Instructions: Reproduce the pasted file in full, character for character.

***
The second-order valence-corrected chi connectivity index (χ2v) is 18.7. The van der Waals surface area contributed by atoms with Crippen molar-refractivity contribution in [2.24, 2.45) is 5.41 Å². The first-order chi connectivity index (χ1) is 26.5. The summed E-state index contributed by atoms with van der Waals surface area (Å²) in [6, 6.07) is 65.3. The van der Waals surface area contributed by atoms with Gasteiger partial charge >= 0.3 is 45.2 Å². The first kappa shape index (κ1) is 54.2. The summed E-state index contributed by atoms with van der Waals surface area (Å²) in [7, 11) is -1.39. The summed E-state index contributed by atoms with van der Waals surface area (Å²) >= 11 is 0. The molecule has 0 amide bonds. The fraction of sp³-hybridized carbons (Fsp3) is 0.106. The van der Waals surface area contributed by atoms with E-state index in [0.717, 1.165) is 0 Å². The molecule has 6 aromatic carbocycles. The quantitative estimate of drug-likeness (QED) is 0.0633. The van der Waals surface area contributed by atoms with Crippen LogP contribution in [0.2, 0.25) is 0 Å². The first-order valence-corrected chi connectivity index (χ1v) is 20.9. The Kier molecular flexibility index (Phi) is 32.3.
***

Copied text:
The second-order valence-corrected chi connectivity index (χ2v) is 18.7. The van der Waals surface area contributed by atoms with Crippen molar-refractivity contribution in [2.24, 2.45) is 5.41 Å². The first-order chi connectivity index (χ1) is 26.5. The summed E-state index contributed by atoms with van der Waals surface area (Å²) in [6, 6.07) is 65.3. The van der Waals surface area contributed by atoms with Gasteiger partial charge >= 0.3 is 45.2 Å². The first kappa shape index (κ1) is 54.2. The summed E-state index contributed by atoms with van der Waals surface area (Å²) in [7, 11) is -1.39. The summed E-state index contributed by atoms with van der Waals surface area (Å²) >= 11 is 0. The molecule has 0 amide bonds. The fraction of sp³-hybridized carbons (Fsp3) is 0.106. The van der Waals surface area contributed by atoms with E-state index in [0.717, 1.165) is 0 Å². The molecule has 6 aromatic carbocycles. The quantitative estimate of drug-likeness (QED) is 0.0633. The van der Waals surface area contributed by atoms with Crippen LogP contribution in [0.2, 0.25) is 0 Å². The first-order valence-corrected chi connectivity index (χ1v) is 20.9. The Kier molecular flexibility index (Phi) is 32.3.